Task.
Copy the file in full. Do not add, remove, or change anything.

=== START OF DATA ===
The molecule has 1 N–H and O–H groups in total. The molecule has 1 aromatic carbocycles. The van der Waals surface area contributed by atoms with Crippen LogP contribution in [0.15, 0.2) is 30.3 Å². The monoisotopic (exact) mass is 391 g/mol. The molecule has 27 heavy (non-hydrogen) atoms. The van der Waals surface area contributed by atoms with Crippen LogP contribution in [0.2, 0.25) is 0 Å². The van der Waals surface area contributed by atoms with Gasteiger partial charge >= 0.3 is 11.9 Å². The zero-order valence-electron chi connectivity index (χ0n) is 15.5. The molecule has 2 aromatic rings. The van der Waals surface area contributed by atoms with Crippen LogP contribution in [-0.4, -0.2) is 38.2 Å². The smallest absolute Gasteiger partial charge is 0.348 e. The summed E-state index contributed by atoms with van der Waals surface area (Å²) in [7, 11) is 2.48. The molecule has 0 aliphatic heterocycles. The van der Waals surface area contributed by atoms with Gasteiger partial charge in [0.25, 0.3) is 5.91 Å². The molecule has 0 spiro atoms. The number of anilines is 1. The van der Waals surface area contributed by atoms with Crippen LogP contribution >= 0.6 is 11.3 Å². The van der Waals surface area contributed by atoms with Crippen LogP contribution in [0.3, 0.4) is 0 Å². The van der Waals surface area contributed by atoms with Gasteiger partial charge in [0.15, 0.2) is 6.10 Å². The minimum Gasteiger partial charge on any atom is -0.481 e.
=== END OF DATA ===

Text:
The molecule has 1 N–H and O–H groups in total. The molecule has 1 aromatic carbocycles. The van der Waals surface area contributed by atoms with Crippen LogP contribution in [0.15, 0.2) is 30.3 Å². The monoisotopic (exact) mass is 391 g/mol. The molecule has 27 heavy (non-hydrogen) atoms. The van der Waals surface area contributed by atoms with Crippen LogP contribution in [0.2, 0.25) is 0 Å². The van der Waals surface area contributed by atoms with Gasteiger partial charge >= 0.3 is 11.9 Å². The zero-order valence-electron chi connectivity index (χ0n) is 15.5. The molecule has 2 aromatic rings. The van der Waals surface area contributed by atoms with Crippen LogP contribution in [-0.4, -0.2) is 38.2 Å². The smallest absolute Gasteiger partial charge is 0.348 e. The summed E-state index contributed by atoms with van der Waals surface area (Å²) in [7, 11) is 2.48. The molecule has 0 aliphatic heterocycles. The van der Waals surface area contributed by atoms with Gasteiger partial charge in [0.25, 0.3) is 5.91 Å². The molecule has 0 spiro atoms. The number of anilines is 1. The van der Waals surface area contributed by atoms with Crippen LogP contribution >= 0.6 is 11.3 Å². The van der Waals surface area contributed by atoms with Crippen LogP contribution in [0.3, 0.4) is 0 Å². The van der Waals surface area contributed by atoms with Gasteiger partial charge in [0.15, 0.2) is 6.10 Å². The minimum Gasteiger partial charge on any atom is -0.481 e.